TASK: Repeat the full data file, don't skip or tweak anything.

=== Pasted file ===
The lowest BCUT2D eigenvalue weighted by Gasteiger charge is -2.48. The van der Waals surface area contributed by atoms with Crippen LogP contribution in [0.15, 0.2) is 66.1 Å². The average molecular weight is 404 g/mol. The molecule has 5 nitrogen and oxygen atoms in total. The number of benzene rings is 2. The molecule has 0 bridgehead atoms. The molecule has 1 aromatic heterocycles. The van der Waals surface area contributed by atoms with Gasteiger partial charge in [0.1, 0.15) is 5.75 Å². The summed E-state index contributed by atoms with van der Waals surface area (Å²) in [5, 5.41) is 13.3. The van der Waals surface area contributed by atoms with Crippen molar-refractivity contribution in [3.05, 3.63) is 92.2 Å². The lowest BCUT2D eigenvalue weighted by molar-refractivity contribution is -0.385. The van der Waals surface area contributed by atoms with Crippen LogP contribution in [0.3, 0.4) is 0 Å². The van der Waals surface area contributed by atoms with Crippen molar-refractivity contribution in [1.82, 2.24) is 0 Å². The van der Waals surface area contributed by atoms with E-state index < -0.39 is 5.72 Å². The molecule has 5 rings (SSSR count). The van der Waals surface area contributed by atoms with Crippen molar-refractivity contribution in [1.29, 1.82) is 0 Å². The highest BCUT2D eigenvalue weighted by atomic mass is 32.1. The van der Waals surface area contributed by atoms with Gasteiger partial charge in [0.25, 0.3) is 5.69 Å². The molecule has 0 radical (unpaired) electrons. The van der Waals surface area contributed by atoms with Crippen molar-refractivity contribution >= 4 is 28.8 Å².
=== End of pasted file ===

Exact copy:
The lowest BCUT2D eigenvalue weighted by Gasteiger charge is -2.48. The van der Waals surface area contributed by atoms with Crippen LogP contribution in [0.15, 0.2) is 66.1 Å². The average molecular weight is 404 g/mol. The molecule has 5 nitrogen and oxygen atoms in total. The number of benzene rings is 2. The molecule has 0 bridgehead atoms. The molecule has 1 aromatic heterocycles. The van der Waals surface area contributed by atoms with Gasteiger partial charge in [0.1, 0.15) is 5.75 Å². The summed E-state index contributed by atoms with van der Waals surface area (Å²) in [5, 5.41) is 13.3. The van der Waals surface area contributed by atoms with Crippen molar-refractivity contribution in [3.05, 3.63) is 92.2 Å². The lowest BCUT2D eigenvalue weighted by molar-refractivity contribution is -0.385. The van der Waals surface area contributed by atoms with Crippen LogP contribution in [0.3, 0.4) is 0 Å². The van der Waals surface area contributed by atoms with Crippen molar-refractivity contribution in [1.82, 2.24) is 0 Å². The van der Waals surface area contributed by atoms with E-state index < -0.39 is 5.72 Å². The molecule has 5 rings (SSSR count). The van der Waals surface area contributed by atoms with Crippen molar-refractivity contribution in [1.29, 1.82) is 0 Å². The highest BCUT2D eigenvalue weighted by atomic mass is 32.1. The van der Waals surface area contributed by atoms with Gasteiger partial charge in [0.25, 0.3) is 5.69 Å². The molecule has 0 radical (unpaired) electrons. The van der Waals surface area contributed by atoms with Crippen molar-refractivity contribution >= 4 is 28.8 Å².